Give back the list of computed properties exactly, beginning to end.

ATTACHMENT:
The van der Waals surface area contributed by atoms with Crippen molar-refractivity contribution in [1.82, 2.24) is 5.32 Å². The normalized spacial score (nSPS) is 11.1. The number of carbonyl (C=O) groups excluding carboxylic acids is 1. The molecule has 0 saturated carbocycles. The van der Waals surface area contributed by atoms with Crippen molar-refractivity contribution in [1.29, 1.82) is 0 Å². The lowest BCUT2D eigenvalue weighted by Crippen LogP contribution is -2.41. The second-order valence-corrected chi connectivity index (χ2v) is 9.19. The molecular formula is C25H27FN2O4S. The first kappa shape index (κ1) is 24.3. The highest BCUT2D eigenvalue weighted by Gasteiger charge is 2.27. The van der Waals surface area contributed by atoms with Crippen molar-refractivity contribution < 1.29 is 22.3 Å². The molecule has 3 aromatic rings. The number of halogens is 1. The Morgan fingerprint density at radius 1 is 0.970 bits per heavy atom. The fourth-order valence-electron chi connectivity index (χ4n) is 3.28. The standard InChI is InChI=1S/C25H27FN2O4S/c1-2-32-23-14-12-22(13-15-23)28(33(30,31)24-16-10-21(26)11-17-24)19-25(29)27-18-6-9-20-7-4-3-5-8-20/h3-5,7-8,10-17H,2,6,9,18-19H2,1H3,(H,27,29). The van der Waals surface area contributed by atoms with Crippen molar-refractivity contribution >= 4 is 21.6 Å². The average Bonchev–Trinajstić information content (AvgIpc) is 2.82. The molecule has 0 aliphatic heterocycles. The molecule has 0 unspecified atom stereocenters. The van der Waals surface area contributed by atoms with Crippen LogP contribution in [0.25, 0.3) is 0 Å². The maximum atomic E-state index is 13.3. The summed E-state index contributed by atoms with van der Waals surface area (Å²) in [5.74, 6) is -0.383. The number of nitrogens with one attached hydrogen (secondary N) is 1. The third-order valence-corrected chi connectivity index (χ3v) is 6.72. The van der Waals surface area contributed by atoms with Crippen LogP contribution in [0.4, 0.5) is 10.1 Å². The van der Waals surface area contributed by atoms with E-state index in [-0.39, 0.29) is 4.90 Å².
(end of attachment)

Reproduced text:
The van der Waals surface area contributed by atoms with Crippen molar-refractivity contribution in [1.82, 2.24) is 5.32 Å². The normalized spacial score (nSPS) is 11.1. The number of carbonyl (C=O) groups excluding carboxylic acids is 1. The molecule has 0 saturated carbocycles. The van der Waals surface area contributed by atoms with Crippen molar-refractivity contribution in [1.29, 1.82) is 0 Å². The lowest BCUT2D eigenvalue weighted by Crippen LogP contribution is -2.41. The second-order valence-corrected chi connectivity index (χ2v) is 9.19. The molecular formula is C25H27FN2O4S. The first kappa shape index (κ1) is 24.3. The highest BCUT2D eigenvalue weighted by Gasteiger charge is 2.27. The van der Waals surface area contributed by atoms with Crippen molar-refractivity contribution < 1.29 is 22.3 Å². The molecule has 3 aromatic rings. The number of halogens is 1. The Morgan fingerprint density at radius 1 is 0.970 bits per heavy atom. The fourth-order valence-electron chi connectivity index (χ4n) is 3.28. The standard InChI is InChI=1S/C25H27FN2O4S/c1-2-32-23-14-12-22(13-15-23)28(33(30,31)24-16-10-21(26)11-17-24)19-25(29)27-18-6-9-20-7-4-3-5-8-20/h3-5,7-8,10-17H,2,6,9,18-19H2,1H3,(H,27,29). The van der Waals surface area contributed by atoms with Crippen molar-refractivity contribution >= 4 is 21.6 Å². The average Bonchev–Trinajstić information content (AvgIpc) is 2.82. The molecule has 0 aliphatic heterocycles. The molecule has 0 unspecified atom stereocenters. The van der Waals surface area contributed by atoms with Crippen LogP contribution in [0.25, 0.3) is 0 Å². The maximum atomic E-state index is 13.3. The summed E-state index contributed by atoms with van der Waals surface area (Å²) in [5.74, 6) is -0.383. The number of nitrogens with one attached hydrogen (secondary N) is 1. The third-order valence-corrected chi connectivity index (χ3v) is 6.72. The van der Waals surface area contributed by atoms with Crippen LogP contribution in [0.4, 0.5) is 10.1 Å². The van der Waals surface area contributed by atoms with E-state index in [-0.39, 0.29) is 4.90 Å².